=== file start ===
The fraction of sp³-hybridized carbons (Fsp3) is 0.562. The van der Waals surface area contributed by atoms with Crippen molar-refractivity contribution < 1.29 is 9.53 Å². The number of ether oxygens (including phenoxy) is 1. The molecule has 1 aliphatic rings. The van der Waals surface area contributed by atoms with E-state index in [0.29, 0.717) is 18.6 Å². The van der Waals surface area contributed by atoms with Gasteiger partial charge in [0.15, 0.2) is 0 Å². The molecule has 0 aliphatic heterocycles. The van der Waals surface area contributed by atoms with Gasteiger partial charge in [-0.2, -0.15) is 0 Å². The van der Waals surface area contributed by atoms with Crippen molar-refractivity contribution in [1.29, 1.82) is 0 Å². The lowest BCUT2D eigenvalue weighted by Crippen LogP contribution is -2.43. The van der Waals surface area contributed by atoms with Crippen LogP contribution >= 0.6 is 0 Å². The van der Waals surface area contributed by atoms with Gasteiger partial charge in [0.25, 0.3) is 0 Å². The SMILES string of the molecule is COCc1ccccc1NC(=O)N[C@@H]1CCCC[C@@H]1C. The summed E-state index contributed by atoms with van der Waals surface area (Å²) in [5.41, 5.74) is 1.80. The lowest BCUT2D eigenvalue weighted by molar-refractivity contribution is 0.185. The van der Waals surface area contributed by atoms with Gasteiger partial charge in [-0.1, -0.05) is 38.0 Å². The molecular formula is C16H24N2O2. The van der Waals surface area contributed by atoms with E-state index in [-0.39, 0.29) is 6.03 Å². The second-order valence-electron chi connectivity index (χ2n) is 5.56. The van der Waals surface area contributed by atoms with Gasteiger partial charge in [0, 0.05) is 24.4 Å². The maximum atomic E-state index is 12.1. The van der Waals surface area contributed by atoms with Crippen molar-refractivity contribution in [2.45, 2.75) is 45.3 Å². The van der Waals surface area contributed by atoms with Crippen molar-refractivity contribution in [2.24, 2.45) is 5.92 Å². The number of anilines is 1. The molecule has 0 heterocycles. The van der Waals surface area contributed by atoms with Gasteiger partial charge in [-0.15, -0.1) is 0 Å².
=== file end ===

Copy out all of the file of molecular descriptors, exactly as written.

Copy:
The fraction of sp³-hybridized carbons (Fsp3) is 0.562. The van der Waals surface area contributed by atoms with Crippen molar-refractivity contribution < 1.29 is 9.53 Å². The number of ether oxygens (including phenoxy) is 1. The molecule has 1 aliphatic rings. The van der Waals surface area contributed by atoms with E-state index in [0.29, 0.717) is 18.6 Å². The van der Waals surface area contributed by atoms with Gasteiger partial charge in [0.15, 0.2) is 0 Å². The molecule has 0 aliphatic heterocycles. The van der Waals surface area contributed by atoms with Gasteiger partial charge in [-0.2, -0.15) is 0 Å². The van der Waals surface area contributed by atoms with Crippen molar-refractivity contribution in [1.29, 1.82) is 0 Å². The lowest BCUT2D eigenvalue weighted by Crippen LogP contribution is -2.43. The van der Waals surface area contributed by atoms with Crippen LogP contribution >= 0.6 is 0 Å². The van der Waals surface area contributed by atoms with Gasteiger partial charge in [0.25, 0.3) is 0 Å². The SMILES string of the molecule is COCc1ccccc1NC(=O)N[C@@H]1CCCC[C@@H]1C. The summed E-state index contributed by atoms with van der Waals surface area (Å²) in [5.41, 5.74) is 1.80. The lowest BCUT2D eigenvalue weighted by molar-refractivity contribution is 0.185. The van der Waals surface area contributed by atoms with Gasteiger partial charge in [-0.1, -0.05) is 38.0 Å². The molecular formula is C16H24N2O2. The van der Waals surface area contributed by atoms with E-state index in [-0.39, 0.29) is 6.03 Å². The second-order valence-electron chi connectivity index (χ2n) is 5.56. The van der Waals surface area contributed by atoms with Gasteiger partial charge in [0, 0.05) is 24.4 Å². The maximum atomic E-state index is 12.1. The van der Waals surface area contributed by atoms with Crippen molar-refractivity contribution in [2.45, 2.75) is 45.3 Å². The van der Waals surface area contributed by atoms with Crippen molar-refractivity contribution in [2.24, 2.45) is 5.92 Å². The number of anilines is 1. The molecule has 0 heterocycles. The van der Waals surface area contributed by atoms with Gasteiger partial charge in [-0.15, -0.1) is 0 Å².